The overall drop in India’s arms imports between 2011–15 and 2016–20 seems to be mainly due to its complex and lengthy procurement processes, combined with its attempts to reduce its dependence on Russian arms by diversifying its network of arms suppliers.
Based on its outstanding deliveries of combat aircrafts, air defence systems, ships and submarines, India’s arms imports are expected to increase over the coming five years.
In the last few years, India has taken a series of measures to boost domestic defence industry with an aim to reduce dependence on imported military platforms and hardware.
In reply to a question in Rajya Sabha, Minister of State for Defence Shripad Naik said approval (Acceptance of Necessity) was given to 112 proposals between 2018-19 and 2020-21 (till December) worth around Rs 1.99 lakh crore under various categories of capital acquisition to promote the domestic defence manufacturing.
The government has been majorly focusing on boosting domestic defence production and set a target of Rs 1.75 lakh crore ($25 billion) turnover in defence manufacturing by 2025.
In May 2020, Union Finance Minister Nirmala Sitharaman rolled out a number of reform measures for the defence sector including making separate budgetary outlay to procure Indian-made military hardware, increasing FDI limit from 49 per cent to 74 per cent under the automatic route and generating a year-wise negative list of weapons which won’t be imported.
Other top importers
• China, which received 4.7 per cent of global arms imports during 2016–20, was the largest arms importer among the East Asian countries in both periods. The bulk of its imports comprised air defence systems, combat aircrafts and engines for combat aircraft from Russia. However, imports from Russia are likely to reduce in volume once China’s own industry manages to consistently produce the types of major arms that it has generally imported from Russia over the years.
• Egypt’s arms imports increased by 136 per cent between 2011–15 and 2016–20. Egypt, which is involved in disputes with Turkey over hydrocarbon resources in the eastern Mediterranean, has invested heavily in its naval forces.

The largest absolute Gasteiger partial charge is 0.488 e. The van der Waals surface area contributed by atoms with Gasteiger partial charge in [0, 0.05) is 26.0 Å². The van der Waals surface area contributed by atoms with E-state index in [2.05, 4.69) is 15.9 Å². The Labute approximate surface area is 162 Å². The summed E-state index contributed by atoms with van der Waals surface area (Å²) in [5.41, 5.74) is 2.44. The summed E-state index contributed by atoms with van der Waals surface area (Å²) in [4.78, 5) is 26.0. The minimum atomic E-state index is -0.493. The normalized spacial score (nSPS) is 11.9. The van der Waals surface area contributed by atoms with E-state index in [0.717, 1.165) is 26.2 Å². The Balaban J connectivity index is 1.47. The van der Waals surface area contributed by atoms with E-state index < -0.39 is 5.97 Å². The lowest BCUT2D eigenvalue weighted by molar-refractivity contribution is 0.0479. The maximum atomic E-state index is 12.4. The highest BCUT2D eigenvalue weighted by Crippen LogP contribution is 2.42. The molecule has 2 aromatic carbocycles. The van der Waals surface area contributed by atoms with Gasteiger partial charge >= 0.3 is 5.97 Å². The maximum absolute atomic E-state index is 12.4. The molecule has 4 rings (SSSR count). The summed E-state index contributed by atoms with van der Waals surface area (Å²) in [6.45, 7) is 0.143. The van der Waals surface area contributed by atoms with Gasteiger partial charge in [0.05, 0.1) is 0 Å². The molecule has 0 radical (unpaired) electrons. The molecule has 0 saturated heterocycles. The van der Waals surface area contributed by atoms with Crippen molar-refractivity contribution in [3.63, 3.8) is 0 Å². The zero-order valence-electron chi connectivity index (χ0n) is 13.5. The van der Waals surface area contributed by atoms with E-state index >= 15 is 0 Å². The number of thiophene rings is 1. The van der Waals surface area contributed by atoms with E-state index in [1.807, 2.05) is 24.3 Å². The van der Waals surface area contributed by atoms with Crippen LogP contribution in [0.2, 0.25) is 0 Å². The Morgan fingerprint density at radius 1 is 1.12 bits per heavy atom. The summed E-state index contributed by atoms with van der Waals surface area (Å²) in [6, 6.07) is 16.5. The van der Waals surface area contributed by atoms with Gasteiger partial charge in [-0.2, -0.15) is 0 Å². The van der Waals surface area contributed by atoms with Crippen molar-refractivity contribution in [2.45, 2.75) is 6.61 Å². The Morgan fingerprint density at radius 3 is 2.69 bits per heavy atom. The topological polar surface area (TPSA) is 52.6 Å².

• With the aim of increasing its influence in the Middle East, Qatar has vastly expanded its armed forces since around 2013. This process continued during 2016–20 and Qatari arms imports were 361 per cent higher than the previous five-year period. The increase can mainly be attributed to the delivery of 24 combat aircrafts from France and 10 air defence systems from the US.
• The UAE has been among the world’s top 10 arms importers for each consecutive five-year period since 2001–2005. The UAE’s arms imports during 2016–20 were 37 per cent lower than during 2011–15, when they peaked. Outstanding deliveries at the end of 2020 — including for two frigates from France as well as air defence systems and 38 combat helicopters from the US — indicate that the UAE’s arms imports will continue to be at a high level in the coming years. After the normalisation of relations between the UAE and Israel in 2020, the US agreed to sell 50 F-35 combat aircrafts to the UAE. If deliveries of these aircrafts are implemented as planned, the UAE’s arms imports will increase in the second half of the 2020s.
• South Korean arms imports increased by 57 per cent between 2011–15 and 2016–20. This rise was mainly driven by ongoing tensions with North Korea and can largely be attributed to the delivery of 26 combat aircrafts from the US and 5 submarines from Germany.
• Both Armenia and Azerbaijan have been building up their military capabilities through major arms imports in recent years. During 2016–20, Russia accounted for 94 per cent of Armenian arms imports while Israel accounted for 69 per cent of Azerbaijan’s arms imports.